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Avoided @ Quarters Rock 'n' Roll Palace

Feb. 2, 2013

Feb. 4, 2013
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Avoided in Madison, Nov. 28, 2008
Picture a small, dingy barroom with crushed cans of Hamm’s and Pabst Blue Ribbon strewn everywhere, like offerings to the dark gods of punk rock. The room is packed wall-to-wall with people; everyone reeks of cigarettes and body order. There’s a tiny stage shoved into the corner, and a band on that stage, illuminated only by an eerie blue light. Listen: The music blares through the muddy sound system, with violent guitars and bass, drums that are whacked so hard you flinch at each beat, and a voice that comes from such a pit of despair you’d swear the singer was vomiting up demons during an exorcism.

That was the scene when Avoided took the stage Saturday night at Quarters. Before the show, I wasn’t sure how Avoided would sound without its founding frontman, Reed Thieme, who passed away in 2009 (the show was, in fact, a tribute to him). I was afraid they wouldn’t be at all interesting to watch or hear without Reed’s savage stage presence, without his bluesy growl. My fears proved unfounded, though. Avoided still have their trademark heavy, brutal ’80s hardcore sound, the kind that breaks your bones and jolts you awake. Justin and Ben still shred their guitars, Bryan still plays bass so furiously you think his hands might fall off, and DB is a vicious drummer.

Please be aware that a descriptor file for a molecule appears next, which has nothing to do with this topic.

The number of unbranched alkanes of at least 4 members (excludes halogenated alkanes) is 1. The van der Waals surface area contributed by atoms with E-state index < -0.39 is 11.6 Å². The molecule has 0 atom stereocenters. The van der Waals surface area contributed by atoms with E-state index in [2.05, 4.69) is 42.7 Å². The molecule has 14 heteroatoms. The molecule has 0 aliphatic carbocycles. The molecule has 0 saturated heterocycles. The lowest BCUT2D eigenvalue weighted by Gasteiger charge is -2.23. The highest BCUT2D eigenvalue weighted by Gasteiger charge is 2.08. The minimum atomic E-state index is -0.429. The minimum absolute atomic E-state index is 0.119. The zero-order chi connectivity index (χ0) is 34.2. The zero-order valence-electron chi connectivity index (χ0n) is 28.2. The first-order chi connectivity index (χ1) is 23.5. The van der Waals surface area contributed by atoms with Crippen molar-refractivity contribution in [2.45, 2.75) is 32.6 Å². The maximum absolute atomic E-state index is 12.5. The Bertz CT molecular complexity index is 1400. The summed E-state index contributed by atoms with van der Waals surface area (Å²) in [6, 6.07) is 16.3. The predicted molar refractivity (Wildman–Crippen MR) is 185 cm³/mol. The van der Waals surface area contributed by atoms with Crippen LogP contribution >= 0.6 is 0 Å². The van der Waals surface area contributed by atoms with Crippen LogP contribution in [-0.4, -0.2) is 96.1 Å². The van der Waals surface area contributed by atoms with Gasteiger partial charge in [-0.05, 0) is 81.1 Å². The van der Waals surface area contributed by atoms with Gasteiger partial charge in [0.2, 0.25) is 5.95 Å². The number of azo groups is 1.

Like so much essential music, Avoided’s songs are about pain—the pain of being a drunk junkie screw up, the pain of dwelling in a cold Midwest, the pains of being alive in this world. To deal with that pain in a punk rock way means that rather than whining about it, you scream about it, you take other people into it with you. Avoided still does that; they brought it all to the stage on Saturday night, all that pain, along with the pain of being there without Reed and all the other friends and loved ones we’ve lost. But they brought joy, too—the joy of being a little (or a lot) buzzed on a Saturday night in Milwaukee, the joy of sharing a primal moment with a crowd of people who get it. As Avoided blasted into “Whiskey Me” (which is one of the best drinking songs ever written), and the crowd drunkenly swayed or violently slammed into one another, I thought: If Reed could see his band tonight, he’d be proud.


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